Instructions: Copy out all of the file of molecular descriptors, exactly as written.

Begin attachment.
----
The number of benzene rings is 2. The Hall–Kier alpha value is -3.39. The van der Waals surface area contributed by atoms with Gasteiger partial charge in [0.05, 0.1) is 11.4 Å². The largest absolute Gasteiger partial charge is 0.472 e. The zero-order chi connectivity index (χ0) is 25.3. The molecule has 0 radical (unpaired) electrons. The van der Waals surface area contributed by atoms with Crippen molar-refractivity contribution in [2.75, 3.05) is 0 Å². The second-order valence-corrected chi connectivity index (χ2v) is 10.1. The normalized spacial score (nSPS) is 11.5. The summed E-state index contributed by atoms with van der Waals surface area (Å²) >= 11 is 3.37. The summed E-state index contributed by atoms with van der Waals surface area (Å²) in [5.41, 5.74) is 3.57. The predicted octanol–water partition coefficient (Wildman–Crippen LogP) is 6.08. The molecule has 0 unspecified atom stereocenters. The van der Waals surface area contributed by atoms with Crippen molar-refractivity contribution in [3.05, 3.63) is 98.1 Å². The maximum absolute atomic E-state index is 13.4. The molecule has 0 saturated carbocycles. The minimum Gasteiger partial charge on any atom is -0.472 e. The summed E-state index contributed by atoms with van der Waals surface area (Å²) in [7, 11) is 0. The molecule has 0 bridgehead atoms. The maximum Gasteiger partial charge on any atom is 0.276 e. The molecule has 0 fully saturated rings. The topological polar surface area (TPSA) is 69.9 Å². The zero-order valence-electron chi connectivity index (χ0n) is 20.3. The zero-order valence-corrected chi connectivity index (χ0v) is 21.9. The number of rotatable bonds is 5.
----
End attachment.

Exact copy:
The number of benzene rings is 2. The Hall–Kier alpha value is -3.39. The van der Waals surface area contributed by atoms with Gasteiger partial charge in [0.05, 0.1) is 11.4 Å². The largest absolute Gasteiger partial charge is 0.472 e. The zero-order chi connectivity index (χ0) is 25.3. The molecule has 0 radical (unpaired) electrons. The van der Waals surface area contributed by atoms with Crippen molar-refractivity contribution in [2.75, 3.05) is 0 Å². The second-order valence-corrected chi connectivity index (χ2v) is 10.1. The normalized spacial score (nSPS) is 11.5. The summed E-state index contributed by atoms with van der Waals surface area (Å²) >= 11 is 3.37. The summed E-state index contributed by atoms with van der Waals surface area (Å²) in [5.41, 5.74) is 3.57. The predicted octanol–water partition coefficient (Wildman–Crippen LogP) is 6.08. The molecule has 0 unspecified atom stereocenters. The van der Waals surface area contributed by atoms with Crippen molar-refractivity contribution in [3.05, 3.63) is 98.1 Å². The maximum absolute atomic E-state index is 13.4. The molecule has 0 saturated carbocycles. The minimum Gasteiger partial charge on any atom is -0.472 e. The summed E-state index contributed by atoms with van der Waals surface area (Å²) in [7, 11) is 0. The molecule has 0 bridgehead atoms. The maximum Gasteiger partial charge on any atom is 0.276 e. The molecule has 0 fully saturated rings. The topological polar surface area (TPSA) is 69.9 Å². The zero-order valence-electron chi connectivity index (χ0n) is 20.3. The zero-order valence-corrected chi connectivity index (χ0v) is 21.9. The number of rotatable bonds is 5.